What Happens When Central Banks Repatriate Their Gold
(Kitco News) - The repatriation of gold from central banks has less to do with gold and more to do with the rise of nationalism, said Jeffrey Christian, managing partner of CPM Group.
“The more important thing has nothing to do with gold and it has everything to do with the rise of nationalism,” Christian told Kitco News on the sidelines of the PDAC 2019. “What you’re really seeing is a rising nationalist trend, not only in Europe, but also in other countries.”
Christian added that the countries that have in recent years repatriated their gold or added more gold to their reserves, such as Germany, Hungary, and Austria, have had a “nasty history of twentieth century nationalism.”
In late February, Romania proposed legislation to repatriate 95% of its foreign gold reserves, the majority of which is currently held in the United Kingdom with the bank of England.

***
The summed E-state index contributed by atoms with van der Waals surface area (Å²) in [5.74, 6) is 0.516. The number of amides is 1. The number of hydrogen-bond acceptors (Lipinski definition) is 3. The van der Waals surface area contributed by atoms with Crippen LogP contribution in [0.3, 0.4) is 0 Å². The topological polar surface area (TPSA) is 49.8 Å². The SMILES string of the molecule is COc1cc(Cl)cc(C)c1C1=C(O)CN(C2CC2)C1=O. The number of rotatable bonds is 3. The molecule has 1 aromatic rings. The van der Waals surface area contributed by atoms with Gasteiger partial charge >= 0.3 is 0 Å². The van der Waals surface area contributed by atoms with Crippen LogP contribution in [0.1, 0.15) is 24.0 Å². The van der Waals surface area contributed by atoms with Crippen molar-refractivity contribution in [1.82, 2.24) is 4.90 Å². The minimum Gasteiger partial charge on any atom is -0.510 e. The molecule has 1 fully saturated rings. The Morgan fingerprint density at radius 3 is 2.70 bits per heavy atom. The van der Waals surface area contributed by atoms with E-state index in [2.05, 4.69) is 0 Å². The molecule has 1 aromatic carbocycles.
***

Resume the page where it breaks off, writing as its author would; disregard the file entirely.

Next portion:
“Nothing in Romania’s economic situation justifies keeping such a quantity of gold as a reserve abroad, with the associated costs, which are not to be neglected, when this reserve can be kept and supplemented, accordingly, in deposits in the country,” said Romania's Social Democrat Party (PSD) leader Liviu Dragnea and PSD senator Serban Nicolae.
Romania joins the ranks of other European countries that have repatriated its gold. In 2017, Germany’s central bank completed a program to bring home nearly $31 billion worth of gold bars from storage locations new New York and Paris.
Christian said that gold repatriation also signals to the markets that central banks don’t need to be lending gold and using the yellow metal as a monetary store of value.
“Gold is not necessarily used by these countries for any monetary purpose. The value of having gold in a bank of England or other third party location is you can use it to lend out gold, and most central banks have stopped lending gold for any significant volumes,” he said.